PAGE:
New portable nuclear MR may help solve global tuberculosis problem

by Lauren Dubinsky, Senior Reporter | July 20, 2016
Molecular Imaging MRI Population Health
Nuclear MR (NMR) systems are large and expensive, but engineers at Cambridge Consultants have developed an affordable NMR that’s no bigger than a shoe box. The medical device company, WaveGuide Corporation, is working with them to use these portable NMR scanners to address the global tuberculosis (TB) problem.

One third of the world’s population is infected with TB, according to the Centers for Disease Control and Prevention. The two companies are developing the portable scanner so that it can be used for point-of-care testing for the disease in developing countries and geographically remote locations.

The standard way TB is tested in developing countries involves taking a sputum sample and culturing it in a central lab. The process can take weeks for the TB bacilli to grow, the results are often inaccurate, and the test cannot detect drug-resistant strains of TB.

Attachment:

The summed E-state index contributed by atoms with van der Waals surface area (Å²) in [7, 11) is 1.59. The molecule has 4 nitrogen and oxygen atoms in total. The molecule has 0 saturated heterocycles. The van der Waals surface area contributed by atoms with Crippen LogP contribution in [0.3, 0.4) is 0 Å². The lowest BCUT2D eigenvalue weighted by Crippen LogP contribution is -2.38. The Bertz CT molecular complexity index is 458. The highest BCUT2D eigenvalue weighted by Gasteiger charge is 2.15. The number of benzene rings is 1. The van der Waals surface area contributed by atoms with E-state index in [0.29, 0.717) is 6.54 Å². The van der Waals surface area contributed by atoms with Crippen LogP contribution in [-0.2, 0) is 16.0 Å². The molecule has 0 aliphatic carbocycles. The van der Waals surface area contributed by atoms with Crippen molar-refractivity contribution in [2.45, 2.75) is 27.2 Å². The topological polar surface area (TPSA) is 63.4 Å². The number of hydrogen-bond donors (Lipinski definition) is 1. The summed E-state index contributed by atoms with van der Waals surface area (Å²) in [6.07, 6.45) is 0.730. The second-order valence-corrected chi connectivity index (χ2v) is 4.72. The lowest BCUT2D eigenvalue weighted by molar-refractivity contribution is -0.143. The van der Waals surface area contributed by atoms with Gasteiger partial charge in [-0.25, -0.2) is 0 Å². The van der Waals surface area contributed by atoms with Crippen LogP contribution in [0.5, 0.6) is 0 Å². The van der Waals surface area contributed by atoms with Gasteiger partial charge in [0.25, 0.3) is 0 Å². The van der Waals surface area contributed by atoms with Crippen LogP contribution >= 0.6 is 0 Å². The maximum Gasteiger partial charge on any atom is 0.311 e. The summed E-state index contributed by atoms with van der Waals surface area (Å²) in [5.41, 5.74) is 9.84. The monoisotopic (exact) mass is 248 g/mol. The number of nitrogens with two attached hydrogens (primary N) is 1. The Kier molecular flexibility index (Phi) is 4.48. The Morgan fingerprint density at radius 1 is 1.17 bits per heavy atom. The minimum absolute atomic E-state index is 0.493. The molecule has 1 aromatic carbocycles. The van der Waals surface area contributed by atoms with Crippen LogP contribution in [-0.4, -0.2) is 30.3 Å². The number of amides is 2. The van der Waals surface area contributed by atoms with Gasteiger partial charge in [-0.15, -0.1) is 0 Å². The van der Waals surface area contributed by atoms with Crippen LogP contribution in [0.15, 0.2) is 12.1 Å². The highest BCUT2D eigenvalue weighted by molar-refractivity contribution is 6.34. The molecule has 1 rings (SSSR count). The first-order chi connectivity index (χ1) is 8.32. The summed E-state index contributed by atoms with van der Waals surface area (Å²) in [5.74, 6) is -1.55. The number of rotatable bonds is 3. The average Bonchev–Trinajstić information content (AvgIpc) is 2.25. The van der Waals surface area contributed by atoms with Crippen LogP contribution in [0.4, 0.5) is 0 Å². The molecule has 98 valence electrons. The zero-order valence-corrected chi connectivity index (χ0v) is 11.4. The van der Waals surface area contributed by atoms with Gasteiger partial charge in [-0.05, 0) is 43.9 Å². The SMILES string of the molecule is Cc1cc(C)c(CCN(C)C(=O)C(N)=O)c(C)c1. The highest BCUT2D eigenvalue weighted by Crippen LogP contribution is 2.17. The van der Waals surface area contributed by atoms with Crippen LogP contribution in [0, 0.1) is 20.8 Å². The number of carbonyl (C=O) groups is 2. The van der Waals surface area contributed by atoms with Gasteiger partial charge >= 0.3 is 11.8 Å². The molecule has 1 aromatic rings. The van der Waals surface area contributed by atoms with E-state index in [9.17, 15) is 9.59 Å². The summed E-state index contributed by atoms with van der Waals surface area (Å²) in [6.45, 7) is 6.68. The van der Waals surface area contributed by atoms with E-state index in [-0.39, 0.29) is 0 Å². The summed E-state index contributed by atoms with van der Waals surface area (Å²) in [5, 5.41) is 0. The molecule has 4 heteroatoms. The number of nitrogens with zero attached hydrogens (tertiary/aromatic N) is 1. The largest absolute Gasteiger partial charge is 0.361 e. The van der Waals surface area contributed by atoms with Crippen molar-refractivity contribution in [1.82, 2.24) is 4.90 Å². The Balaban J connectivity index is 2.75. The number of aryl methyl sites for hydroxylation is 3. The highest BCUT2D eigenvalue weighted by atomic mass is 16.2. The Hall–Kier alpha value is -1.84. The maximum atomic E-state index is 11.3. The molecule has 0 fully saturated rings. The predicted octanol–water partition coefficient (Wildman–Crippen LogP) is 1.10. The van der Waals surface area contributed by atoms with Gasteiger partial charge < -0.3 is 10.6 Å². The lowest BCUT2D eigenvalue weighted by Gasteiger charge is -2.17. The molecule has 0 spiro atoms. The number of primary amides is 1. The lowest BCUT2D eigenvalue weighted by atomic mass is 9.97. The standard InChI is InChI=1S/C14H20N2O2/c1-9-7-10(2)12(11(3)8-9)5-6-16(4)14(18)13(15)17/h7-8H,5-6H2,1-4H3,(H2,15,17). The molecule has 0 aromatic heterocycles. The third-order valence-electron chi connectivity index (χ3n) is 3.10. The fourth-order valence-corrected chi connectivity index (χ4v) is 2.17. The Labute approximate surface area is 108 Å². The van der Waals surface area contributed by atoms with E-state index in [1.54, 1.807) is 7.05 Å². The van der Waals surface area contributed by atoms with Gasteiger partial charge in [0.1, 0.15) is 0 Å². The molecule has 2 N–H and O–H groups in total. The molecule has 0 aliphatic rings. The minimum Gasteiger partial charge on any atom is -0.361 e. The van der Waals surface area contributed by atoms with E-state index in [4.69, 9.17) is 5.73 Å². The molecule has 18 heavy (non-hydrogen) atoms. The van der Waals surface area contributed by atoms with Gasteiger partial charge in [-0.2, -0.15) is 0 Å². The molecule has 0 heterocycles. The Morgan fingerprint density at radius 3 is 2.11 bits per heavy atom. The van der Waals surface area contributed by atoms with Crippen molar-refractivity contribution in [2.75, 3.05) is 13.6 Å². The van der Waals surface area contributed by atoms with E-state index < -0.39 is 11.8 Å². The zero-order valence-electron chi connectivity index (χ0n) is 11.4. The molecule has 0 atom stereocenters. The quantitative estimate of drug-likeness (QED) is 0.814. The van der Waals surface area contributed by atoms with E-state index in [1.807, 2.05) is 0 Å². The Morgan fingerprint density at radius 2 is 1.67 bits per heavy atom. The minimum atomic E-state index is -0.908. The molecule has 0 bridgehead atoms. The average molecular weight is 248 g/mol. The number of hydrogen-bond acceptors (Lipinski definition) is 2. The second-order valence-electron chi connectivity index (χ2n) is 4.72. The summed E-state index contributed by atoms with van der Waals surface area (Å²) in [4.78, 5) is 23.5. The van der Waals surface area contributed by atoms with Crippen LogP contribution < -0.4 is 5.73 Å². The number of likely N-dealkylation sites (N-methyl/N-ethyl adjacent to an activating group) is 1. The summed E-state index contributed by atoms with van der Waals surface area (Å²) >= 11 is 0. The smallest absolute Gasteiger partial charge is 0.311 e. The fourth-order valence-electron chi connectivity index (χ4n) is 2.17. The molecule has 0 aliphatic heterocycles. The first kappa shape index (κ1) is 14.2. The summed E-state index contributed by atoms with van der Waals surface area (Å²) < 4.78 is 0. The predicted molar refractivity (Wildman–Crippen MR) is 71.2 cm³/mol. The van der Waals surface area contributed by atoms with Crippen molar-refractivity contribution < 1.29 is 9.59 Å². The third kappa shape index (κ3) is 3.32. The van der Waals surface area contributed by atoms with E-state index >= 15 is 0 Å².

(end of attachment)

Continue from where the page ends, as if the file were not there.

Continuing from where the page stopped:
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On the contrary, NMR is a faster and more sensitive test. The portable NMR generates results in less than 30 minutes with 95 percent accuracy and it can detect drug-resistant TB, which means that the appropriate treatment can be administered right away.

At the center of the portable NMR is WaveGuide’s patented chipset, coupled with very small magnets that are a fraction of the size of those found in conventional lab equipment. The medical staff doesn’t need extensive training to operate it because all they have to do is insert a single-use cartridge containing the sputum sample.

The technology is also being adapted for the detection and monitoring of ovarian and other cancers. The current tests involve attaching microscopic iron particles to circulating tumor cells and using magnets to draw them out of the blood sample.

The technology may also be useful for identifying counterfeit drugs, and has the potential to be used for industrial applications like oil and gas detection and analysis.

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